They shall grow not old, as we that are left grow old:
Age shall not weary them, nor the years condemn.
At the going down of the sun and in the morning
We will remember them.
From Laurence Binyon’s poem For the Fallen, written in September 1914
Remembrance Sunday, the second Sunday in November, is the day traditionally put aside to remember all those who have given their lives for the peace and freedom we enjoy today. On this day people across the nation pause to reflect on the sacrifices made by our brave Service men and women.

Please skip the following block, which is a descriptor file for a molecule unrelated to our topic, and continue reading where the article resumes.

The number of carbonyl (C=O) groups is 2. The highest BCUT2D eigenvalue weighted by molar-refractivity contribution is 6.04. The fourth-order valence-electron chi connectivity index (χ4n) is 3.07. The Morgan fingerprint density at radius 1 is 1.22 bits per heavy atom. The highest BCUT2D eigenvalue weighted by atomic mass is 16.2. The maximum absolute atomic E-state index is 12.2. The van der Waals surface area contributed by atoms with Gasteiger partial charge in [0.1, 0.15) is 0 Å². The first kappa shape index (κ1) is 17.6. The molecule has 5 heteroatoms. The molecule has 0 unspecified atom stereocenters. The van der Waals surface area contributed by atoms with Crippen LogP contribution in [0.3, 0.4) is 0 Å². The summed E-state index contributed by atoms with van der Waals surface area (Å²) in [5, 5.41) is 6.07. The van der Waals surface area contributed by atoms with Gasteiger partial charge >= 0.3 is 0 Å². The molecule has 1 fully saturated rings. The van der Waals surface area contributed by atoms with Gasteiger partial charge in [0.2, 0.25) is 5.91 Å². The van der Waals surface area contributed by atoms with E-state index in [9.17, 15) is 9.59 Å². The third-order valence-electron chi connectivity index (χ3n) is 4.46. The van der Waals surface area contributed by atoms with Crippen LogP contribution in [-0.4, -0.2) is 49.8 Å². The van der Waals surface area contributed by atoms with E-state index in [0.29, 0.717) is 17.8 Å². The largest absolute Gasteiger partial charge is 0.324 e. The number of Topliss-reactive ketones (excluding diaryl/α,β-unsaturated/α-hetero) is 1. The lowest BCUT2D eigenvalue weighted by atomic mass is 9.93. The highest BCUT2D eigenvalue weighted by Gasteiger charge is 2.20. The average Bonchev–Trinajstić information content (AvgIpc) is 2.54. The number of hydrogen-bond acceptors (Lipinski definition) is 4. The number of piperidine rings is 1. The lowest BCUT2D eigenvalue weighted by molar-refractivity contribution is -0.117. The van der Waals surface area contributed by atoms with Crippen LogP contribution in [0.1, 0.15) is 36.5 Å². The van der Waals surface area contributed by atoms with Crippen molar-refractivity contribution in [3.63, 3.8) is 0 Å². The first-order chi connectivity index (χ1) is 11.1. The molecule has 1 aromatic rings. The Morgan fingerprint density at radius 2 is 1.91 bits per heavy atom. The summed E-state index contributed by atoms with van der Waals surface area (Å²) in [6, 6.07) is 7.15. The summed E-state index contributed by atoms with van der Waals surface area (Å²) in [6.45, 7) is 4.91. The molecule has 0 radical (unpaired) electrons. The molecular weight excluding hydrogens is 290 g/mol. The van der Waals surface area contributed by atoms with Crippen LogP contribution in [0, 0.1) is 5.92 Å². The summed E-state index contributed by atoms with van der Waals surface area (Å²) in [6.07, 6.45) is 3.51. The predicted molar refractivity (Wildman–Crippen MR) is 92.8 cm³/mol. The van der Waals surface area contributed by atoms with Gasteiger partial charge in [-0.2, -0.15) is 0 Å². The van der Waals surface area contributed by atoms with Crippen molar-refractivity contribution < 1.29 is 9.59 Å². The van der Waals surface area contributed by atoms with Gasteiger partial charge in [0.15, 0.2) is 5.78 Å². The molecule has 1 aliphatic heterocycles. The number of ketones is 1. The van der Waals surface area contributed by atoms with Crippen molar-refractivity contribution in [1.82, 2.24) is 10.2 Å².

Remembrance means different things to different people. It can be individual or collective, public or private, part of a formal commemorative event or something much less formal. This includes injured Service men and women and their families, those with invisible injuries but whose lives, and those of their families, are still affected.
It also includes those who survived and returned from a tour of duty last week and those that left active service 70 years ago…and their families.
The real meaning of Remembrance is more than just pinning on a poppy. It strikes a greater chord, especially with those who’ve been touched by war and their families.
Join the Royal British Legion in Stonehaven on Sunday 9th November to remember those who sacrificed so much. A service of remembrance will be held in st.James Church at 10.45am.